1. Christopher P. Salas-Wright, Michael G. Vaughn, Jenny Ugalde, Jelena Todic. Substance Use and Teen Pregnancy in the United States: Evidence from the NSDUH 2002–2012. Addictive Behaviors, 2015; DOI: 10.1016/j.addbeh.2015.01.039
  2. Chakravarthy, B., Shah, S., & Lotfipour, S. (2013). Adolescent drug abuse – Awareness & prevention. The Indian Journal of Medical Research, 137(6), 1021–1023.

In 2016, the UK Chief Medical Officer with endorsement from the Royal College of Midwives updated advice on drinking alcohol during pregnancy, stating:

“I want pregnant women to be very clear that they should avoid alcohol as a precaution. Although the risk of harm to the baby is low if they have drunk small amounts of alcohol before becoming aware of the pregnancy, there is no ‘safe’ level of alcohol to drink when you are pregnant.”

This month, the Centre for Pregnancy Culture Studies (CPCS) and others have been getting a lot of press for the claim that women are being unnecessarily frightened by this most recent advice and may be terminating pregnancies because of it (see post below for facts on this). They say that women who choose to drink at low levels during pregnancy are being stigmatized when the facts don’t support the guidelines.  Further, they claim “the exclusion of women from an ordinary activity on the basis of ‘precaution’ can more properly be called sexist than benign.” (The Guardian, May 17, 2017)

That they see alcohol as a normal activity that women should have a right to, does a disservice to both feminism and to alcohol education. There is definitely here a reluctance to examine alcohol as a substance that has the potential to negatively affect health in all situations, and is a teratogen in the context of pregnancy.  More, rather than less, discussion of alcohol on men’s and women’s health, and not only in relation to preconception and pregnancy would be welcome.  Canada’s Low Risk Drinking Guidelines could inspire more public consideration of what we know and don’t know about alcohol.

CPCS’s comments were in tandem with a larger Policing Pregnancy conference held last week. And on points of pregnancy policing, we agree. Facts show that policing pregnancy increases stigma and pushes women to the margins so that they don’t get the help they want [1]. Women should not be policed for their actions in pregnancy, rather they should have access to information and conversations that can support their decisions.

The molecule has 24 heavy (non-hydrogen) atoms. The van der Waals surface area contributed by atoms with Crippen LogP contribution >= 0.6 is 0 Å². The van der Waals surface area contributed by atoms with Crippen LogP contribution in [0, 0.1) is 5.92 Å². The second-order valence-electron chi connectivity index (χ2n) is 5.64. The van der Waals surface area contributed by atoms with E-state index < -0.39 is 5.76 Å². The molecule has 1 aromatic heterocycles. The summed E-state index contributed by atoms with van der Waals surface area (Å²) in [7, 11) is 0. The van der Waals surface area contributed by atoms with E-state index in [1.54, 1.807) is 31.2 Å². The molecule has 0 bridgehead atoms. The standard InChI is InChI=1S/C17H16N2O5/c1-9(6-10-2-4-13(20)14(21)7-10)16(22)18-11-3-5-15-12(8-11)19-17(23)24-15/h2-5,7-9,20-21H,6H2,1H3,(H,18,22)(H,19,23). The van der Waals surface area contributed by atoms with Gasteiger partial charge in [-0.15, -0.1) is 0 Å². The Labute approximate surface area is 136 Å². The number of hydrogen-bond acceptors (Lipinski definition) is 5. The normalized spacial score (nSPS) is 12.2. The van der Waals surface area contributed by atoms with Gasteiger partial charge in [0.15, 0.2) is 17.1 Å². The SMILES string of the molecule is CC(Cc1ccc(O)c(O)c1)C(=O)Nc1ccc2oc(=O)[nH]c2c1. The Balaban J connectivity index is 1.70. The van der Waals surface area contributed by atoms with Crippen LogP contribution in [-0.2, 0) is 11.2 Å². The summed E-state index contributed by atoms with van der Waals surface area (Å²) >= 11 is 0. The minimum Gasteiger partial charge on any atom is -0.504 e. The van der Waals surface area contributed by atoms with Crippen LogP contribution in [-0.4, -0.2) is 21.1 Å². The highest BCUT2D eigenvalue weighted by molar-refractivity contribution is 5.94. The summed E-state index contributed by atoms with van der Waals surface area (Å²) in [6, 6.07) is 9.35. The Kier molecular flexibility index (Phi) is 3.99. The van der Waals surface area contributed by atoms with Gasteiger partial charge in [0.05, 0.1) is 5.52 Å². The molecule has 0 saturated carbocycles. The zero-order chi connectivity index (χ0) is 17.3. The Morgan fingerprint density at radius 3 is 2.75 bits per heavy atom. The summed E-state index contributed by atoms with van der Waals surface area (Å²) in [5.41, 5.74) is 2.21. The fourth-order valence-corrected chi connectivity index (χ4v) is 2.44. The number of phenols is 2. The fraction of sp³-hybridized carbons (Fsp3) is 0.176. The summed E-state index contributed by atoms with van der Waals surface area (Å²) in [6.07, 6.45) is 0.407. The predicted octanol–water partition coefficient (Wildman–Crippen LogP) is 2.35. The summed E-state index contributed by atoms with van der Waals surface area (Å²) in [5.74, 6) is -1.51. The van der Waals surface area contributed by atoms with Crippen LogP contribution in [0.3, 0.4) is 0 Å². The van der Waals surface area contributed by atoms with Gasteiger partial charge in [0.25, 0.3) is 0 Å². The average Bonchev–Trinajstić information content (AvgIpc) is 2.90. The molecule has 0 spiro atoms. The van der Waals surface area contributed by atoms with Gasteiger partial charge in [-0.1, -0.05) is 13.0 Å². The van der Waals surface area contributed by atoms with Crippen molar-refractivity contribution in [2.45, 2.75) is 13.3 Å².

Preconception and prenatal health care with a caring and knowledgeable health care provider is critical to helping women have the best health and pregnancy possible. How many women have the kind of discussion of alcohol and the care they deserve?

As one opinion writer noted in response to the coverage, the tinkering with alcohol guidelines for pregnant women is not the harm here – it is the lack of services and care that pregnant women receive. https://www.theguardian.com/commentisfree/2017/may/20/i-can-cope-with-drinking-advice-but-not-bad-care

 

For more information, see these earlier posts:

Policing or Supportive? Why We Should Test Pregnant Women for Alcohol Use, July 7, 2015

Do Concerns about Alcohol Use during Pregnancy Lead Women to Consider having an Abortion? February 1, 2013

References

  1. Poole, N. and B. Isaac, Apprehensions: Barriers to Treatment for Substance-Using Mothers. 2001, British Columbia Centre of Excellence for Women’s Health: Vancouver, BC.

 

why-do-girls-and-women-drinkThe Washington Post recently featured an article on the normalisation of heavy drinking for women. Citing targeted advertising and multiple media, particularly to girls on social media, the article outlines the dangers in this trend of treating alcohol as a lifestyle rather than a drug. The obvious dangers are that normalising heavy drinking will increase the number of alcohol-exposed pregnancies and have a negative impact on girls’ and women’s health. Advertising exploits the positive connections women seek with each other, making it about drinking together and promoting it on t-shirts, cups, cards and even wine labels.